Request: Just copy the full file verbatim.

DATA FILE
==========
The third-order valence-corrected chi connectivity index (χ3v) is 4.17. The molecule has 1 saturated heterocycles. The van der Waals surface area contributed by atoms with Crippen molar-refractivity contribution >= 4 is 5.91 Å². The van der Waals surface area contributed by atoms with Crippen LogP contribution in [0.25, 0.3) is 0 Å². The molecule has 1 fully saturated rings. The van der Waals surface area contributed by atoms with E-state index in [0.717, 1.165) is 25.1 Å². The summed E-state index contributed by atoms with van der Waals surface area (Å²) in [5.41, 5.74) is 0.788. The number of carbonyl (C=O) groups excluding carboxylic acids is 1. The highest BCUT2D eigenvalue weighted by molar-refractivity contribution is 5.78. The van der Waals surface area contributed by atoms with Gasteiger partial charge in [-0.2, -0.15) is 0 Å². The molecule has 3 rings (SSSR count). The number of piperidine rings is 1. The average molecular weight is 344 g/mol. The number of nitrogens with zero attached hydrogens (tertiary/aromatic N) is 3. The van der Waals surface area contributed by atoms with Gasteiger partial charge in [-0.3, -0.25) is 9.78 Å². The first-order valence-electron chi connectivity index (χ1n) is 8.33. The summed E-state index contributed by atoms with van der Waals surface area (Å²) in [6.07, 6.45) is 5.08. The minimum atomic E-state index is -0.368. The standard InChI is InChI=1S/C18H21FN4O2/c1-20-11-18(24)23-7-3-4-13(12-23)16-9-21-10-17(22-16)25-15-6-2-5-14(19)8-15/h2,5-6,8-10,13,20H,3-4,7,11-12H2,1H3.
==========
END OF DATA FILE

The third-order valence-corrected chi connectivity index (χ3v) is 4.17. The molecule has 1 saturated heterocycles. The van der Waals surface area contributed by atoms with Crippen molar-refractivity contribution >= 4 is 5.91 Å². The van der Waals surface area contributed by atoms with Crippen LogP contribution in [0.25, 0.3) is 0 Å². The molecule has 1 fully saturated rings. The van der Waals surface area contributed by atoms with E-state index in [0.717, 1.165) is 25.1 Å². The summed E-state index contributed by atoms with van der Waals surface area (Å²) in [5.41, 5.74) is 0.788. The number of carbonyl (C=O) groups excluding carboxylic acids is 1. The highest BCUT2D eigenvalue weighted by molar-refractivity contribution is 5.78. The van der Waals surface area contributed by atoms with Gasteiger partial charge in [-0.2, -0.15) is 0 Å². The molecule has 3 rings (SSSR count). The number of piperidine rings is 1. The average molecular weight is 344 g/mol. The number of nitrogens with zero attached hydrogens (tertiary/aromatic N) is 3. The van der Waals surface area contributed by atoms with Gasteiger partial charge in [-0.3, -0.25) is 9.78 Å². The first-order valence-electron chi connectivity index (χ1n) is 8.33. The summed E-state index contributed by atoms with van der Waals surface area (Å²) in [6.07, 6.45) is 5.08. The minimum atomic E-state index is -0.368. The standard InChI is InChI=1S/C18H21FN4O2/c1-20-11-18(24)23-7-3-4-13(12-23)16-9-21-10-17(22-16)25-15-6-2-5-14(19)8-15/h2,5-6,8-10,13,20H,3-4,7,11-12H2,1H3.